How BMW uses AI to make vehicle assembly more efficient

Artificial intelligence is making a big effect on the auto industry.

Revenue from sales of autonomous vehicles is anticipated to top $70 billion by 2033, according to Future Market Insights. But self-driving cars powered by AI are not the only change — AI technology is already being infused into vehicle production. 

As part of that industry-wide trend, the BMW Group is now shifting gears to rely more heavily on AI to create a leaner and more efficient manufacturing process. 

Inside BMW’S plant Spartanburg in South Carolina.


Over the past few years, BMW has upgraded its Spartanburg, South Carolina, plant to include new AI capabilities. The factory spans more than 8 million square feet and produces about 60% of all BMWs sold in the U.S. That works out to more than 1,500 vehicles produced daily.

In the body shop, robots weld between 300 and 400 metal studs onto the frame of every SUV. That’s about half a million studs each day applied by machines and now managed by AI. 

The assembly line inside BMW’s plant Spartanburg.


Further down the line, AI technology checks to ensure every stud is precisely placed, according to BMW Group Manager Curtis Tingle. If a stud is misplaced, the system tells the robots to correct it. No human intervention is needed.

“It’s a fully closed loop,” Tingle told CNBC. “[AI] removes the human thinking, the human manual intervention, directly out of the equation.”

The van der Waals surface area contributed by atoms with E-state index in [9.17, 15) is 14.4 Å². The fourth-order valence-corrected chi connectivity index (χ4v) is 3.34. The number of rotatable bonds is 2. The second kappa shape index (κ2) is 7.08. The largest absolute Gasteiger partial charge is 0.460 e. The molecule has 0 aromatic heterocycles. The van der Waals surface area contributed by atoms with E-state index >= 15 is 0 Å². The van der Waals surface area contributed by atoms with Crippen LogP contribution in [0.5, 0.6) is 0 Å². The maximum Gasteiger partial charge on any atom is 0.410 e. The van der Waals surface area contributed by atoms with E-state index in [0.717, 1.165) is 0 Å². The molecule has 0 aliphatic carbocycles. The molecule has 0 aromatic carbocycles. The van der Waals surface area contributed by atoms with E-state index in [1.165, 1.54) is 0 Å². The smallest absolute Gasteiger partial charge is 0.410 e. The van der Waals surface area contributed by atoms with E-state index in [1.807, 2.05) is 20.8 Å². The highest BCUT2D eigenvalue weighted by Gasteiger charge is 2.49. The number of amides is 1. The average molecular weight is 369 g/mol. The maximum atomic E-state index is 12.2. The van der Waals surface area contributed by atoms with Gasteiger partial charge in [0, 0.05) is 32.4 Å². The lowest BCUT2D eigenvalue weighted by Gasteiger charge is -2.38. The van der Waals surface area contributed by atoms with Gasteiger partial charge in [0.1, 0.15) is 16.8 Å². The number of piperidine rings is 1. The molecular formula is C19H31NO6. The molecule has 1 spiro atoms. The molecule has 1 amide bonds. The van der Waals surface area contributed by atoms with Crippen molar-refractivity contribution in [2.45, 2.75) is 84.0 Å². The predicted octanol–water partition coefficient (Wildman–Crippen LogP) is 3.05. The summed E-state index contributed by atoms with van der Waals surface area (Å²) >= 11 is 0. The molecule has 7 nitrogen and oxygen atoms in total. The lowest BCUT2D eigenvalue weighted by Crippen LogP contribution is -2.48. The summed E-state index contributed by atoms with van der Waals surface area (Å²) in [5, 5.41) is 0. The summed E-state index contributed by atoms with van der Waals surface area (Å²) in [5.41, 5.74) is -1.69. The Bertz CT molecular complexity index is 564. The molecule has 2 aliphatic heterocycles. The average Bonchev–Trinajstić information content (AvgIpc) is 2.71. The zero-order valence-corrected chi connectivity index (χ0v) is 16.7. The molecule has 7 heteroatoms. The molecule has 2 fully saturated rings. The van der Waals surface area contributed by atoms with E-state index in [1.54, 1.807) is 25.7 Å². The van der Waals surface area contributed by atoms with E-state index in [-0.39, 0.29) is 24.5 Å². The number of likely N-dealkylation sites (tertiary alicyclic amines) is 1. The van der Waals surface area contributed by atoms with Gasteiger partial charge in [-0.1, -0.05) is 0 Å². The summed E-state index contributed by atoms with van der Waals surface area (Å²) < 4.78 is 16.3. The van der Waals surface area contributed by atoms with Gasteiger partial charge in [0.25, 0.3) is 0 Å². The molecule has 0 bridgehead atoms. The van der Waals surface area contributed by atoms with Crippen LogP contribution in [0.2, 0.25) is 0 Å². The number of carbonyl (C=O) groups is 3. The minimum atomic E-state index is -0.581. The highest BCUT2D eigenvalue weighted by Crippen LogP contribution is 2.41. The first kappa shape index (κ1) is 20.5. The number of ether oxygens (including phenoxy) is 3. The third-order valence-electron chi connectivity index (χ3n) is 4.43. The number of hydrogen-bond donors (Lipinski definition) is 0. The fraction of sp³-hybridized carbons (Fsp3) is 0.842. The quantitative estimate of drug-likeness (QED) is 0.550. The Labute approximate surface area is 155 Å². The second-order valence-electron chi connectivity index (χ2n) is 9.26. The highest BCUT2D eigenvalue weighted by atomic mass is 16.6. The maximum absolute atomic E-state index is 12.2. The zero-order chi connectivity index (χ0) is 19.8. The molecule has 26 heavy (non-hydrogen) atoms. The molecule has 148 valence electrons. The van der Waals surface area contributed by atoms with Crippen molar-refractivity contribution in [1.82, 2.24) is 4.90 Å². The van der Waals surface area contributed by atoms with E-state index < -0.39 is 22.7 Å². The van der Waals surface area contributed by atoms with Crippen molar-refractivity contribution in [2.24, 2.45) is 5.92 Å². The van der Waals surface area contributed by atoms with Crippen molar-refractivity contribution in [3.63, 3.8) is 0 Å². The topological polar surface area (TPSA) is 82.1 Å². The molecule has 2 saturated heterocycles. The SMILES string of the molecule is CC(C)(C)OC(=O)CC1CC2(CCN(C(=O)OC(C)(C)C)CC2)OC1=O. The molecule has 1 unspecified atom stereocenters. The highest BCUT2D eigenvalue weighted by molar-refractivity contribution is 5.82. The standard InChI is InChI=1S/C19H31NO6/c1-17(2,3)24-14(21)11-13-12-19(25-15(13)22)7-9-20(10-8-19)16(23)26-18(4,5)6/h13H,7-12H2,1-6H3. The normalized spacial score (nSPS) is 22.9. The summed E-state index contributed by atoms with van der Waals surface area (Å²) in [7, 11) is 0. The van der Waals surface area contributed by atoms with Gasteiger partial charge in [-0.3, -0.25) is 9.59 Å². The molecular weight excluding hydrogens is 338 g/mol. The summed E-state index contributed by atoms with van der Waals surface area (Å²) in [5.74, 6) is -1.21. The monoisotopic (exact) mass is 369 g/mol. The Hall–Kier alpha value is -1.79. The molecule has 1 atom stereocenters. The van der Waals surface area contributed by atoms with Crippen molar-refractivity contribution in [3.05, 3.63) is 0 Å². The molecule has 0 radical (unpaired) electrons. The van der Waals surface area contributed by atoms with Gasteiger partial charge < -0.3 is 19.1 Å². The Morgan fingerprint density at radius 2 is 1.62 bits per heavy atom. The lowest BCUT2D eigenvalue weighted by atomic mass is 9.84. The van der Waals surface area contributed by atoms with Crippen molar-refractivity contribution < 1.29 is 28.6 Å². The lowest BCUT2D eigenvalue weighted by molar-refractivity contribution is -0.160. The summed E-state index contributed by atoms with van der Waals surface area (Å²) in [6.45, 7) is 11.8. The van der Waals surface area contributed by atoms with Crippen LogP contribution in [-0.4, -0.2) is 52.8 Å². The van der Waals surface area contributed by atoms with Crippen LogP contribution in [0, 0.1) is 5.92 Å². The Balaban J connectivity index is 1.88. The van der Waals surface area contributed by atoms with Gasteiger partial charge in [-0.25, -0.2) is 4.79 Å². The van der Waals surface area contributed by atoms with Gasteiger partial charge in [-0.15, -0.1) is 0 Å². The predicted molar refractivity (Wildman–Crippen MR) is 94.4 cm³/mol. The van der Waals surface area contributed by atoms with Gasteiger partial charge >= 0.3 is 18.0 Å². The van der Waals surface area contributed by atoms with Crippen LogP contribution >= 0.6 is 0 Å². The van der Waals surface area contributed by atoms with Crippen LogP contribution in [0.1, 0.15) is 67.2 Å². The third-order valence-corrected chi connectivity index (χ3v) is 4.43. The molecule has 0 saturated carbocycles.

Tingle said the new technology has dramatically improved efficiency. “We’re achieving five times of what we thought was even possible before, with what the AI is achieving now.”

A BMW worker at the AI Stud Correction Station.


According to Tingle, the AI stud correction laser has already saved the company more than $1 million a year. The new tech, he said, has allowed BMW to remove six workers from the line and redeploy them to other jobs at the factory.

BMW told CNBC the AI technology is patent pending and was developed inside the Spartanburg plant.

On the factory floor, BMW Group’s IT Project Lead Camille Roberts explains new AI software is helping speed up the automaker’s existing inspection process.

As SUVs move down the line, 26 different cameras throughout the floor snap photos. That’s when, according to Roberts, “the AI kicks in, identifying issues and flagging them for a human to fix,” thus preventing an imperfect vehicle from getting shipped out.

BMW’S AIQX camera inspecting vehicles.


Roberts told CNBC that before the new AI upgrade, human workers couldn’t check every vehicle to the extent they can now, adding, “it’s not really humanly possible to inspect every single car. … The production numbers just wouldn’t meet the global demand.” 

Oliver Bilstein, BMW Group’s vice president of logistics and production control, said there’s still room to run for BMW’s AI technology.

Workers at the plant wear what Bilstein calls factory scanner devices that take measurements and high-resolution images of every centimeter of the factory.

Those images are used to build a 3D “digital twin” of the plant, allowing BMW to instantly make adjustments and understand how it will affect production before it implements a change in the real world, Bilstein said. BMW factory planners around the world can access those detailed plans online. 

With the help of new AI software, the scanning process now takes days instead of months, Bilstein said.

Eventually, this type of AI technology will be able to learn, on its own, how to discover and recommend new ways to make the BMW Group’s automated assembly line even more efficient, he said.

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